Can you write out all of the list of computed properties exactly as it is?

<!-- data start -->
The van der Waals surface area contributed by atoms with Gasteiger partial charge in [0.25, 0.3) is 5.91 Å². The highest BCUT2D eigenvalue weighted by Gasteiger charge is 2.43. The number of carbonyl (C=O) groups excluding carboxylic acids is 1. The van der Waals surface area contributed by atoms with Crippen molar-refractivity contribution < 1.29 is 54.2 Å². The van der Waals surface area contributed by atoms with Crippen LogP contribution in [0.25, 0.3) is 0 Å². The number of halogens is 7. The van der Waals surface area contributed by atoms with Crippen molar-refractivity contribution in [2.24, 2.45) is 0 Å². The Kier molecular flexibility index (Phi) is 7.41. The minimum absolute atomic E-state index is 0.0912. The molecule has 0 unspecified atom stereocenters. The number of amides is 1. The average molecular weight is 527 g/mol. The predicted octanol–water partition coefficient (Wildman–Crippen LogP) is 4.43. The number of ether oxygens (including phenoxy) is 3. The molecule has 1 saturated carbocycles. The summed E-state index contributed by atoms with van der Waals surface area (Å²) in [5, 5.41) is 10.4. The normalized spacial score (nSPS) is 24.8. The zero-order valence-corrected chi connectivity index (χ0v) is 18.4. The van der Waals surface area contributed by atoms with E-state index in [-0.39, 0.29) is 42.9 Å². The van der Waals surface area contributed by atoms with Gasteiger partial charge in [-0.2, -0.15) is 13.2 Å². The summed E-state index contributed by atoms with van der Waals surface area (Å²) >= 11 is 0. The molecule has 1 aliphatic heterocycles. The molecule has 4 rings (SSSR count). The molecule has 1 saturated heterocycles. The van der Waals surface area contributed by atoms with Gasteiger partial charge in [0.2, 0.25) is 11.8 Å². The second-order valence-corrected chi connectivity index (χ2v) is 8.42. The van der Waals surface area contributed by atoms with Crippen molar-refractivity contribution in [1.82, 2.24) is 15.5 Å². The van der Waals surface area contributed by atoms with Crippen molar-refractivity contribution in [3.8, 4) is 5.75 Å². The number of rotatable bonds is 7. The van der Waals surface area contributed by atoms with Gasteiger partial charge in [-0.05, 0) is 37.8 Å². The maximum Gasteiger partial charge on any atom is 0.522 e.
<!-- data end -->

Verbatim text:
The van der Waals surface area contributed by atoms with Gasteiger partial charge in [0.25, 0.3) is 5.91 Å². The highest BCUT2D eigenvalue weighted by Gasteiger charge is 2.43. The number of carbonyl (C=O) groups excluding carboxylic acids is 1. The van der Waals surface area contributed by atoms with Crippen molar-refractivity contribution < 1.29 is 54.2 Å². The van der Waals surface area contributed by atoms with Crippen LogP contribution in [0.25, 0.3) is 0 Å². The number of halogens is 7. The van der Waals surface area contributed by atoms with Crippen molar-refractivity contribution in [2.24, 2.45) is 0 Å². The Kier molecular flexibility index (Phi) is 7.41. The minimum absolute atomic E-state index is 0.0912. The molecule has 0 unspecified atom stereocenters. The number of amides is 1. The average molecular weight is 527 g/mol. The predicted octanol–water partition coefficient (Wildman–Crippen LogP) is 4.43. The number of ether oxygens (including phenoxy) is 3. The molecule has 1 saturated carbocycles. The summed E-state index contributed by atoms with van der Waals surface area (Å²) in [5, 5.41) is 10.4. The normalized spacial score (nSPS) is 24.8. The zero-order valence-corrected chi connectivity index (χ0v) is 18.4. The van der Waals surface area contributed by atoms with E-state index in [-0.39, 0.29) is 42.9 Å². The van der Waals surface area contributed by atoms with Gasteiger partial charge in [-0.2, -0.15) is 13.2 Å². The summed E-state index contributed by atoms with van der Waals surface area (Å²) >= 11 is 0. The molecule has 1 aliphatic heterocycles. The molecule has 4 rings (SSSR count). The molecule has 1 saturated heterocycles. The van der Waals surface area contributed by atoms with Gasteiger partial charge in [0.2, 0.25) is 11.8 Å². The second-order valence-corrected chi connectivity index (χ2v) is 8.42. The van der Waals surface area contributed by atoms with Crippen molar-refractivity contribution in [1.82, 2.24) is 15.5 Å². The van der Waals surface area contributed by atoms with Crippen molar-refractivity contribution in [3.8, 4) is 5.75 Å². The number of rotatable bonds is 7. The van der Waals surface area contributed by atoms with Gasteiger partial charge in [-0.05, 0) is 37.8 Å². The maximum Gasteiger partial charge on any atom is 0.522 e.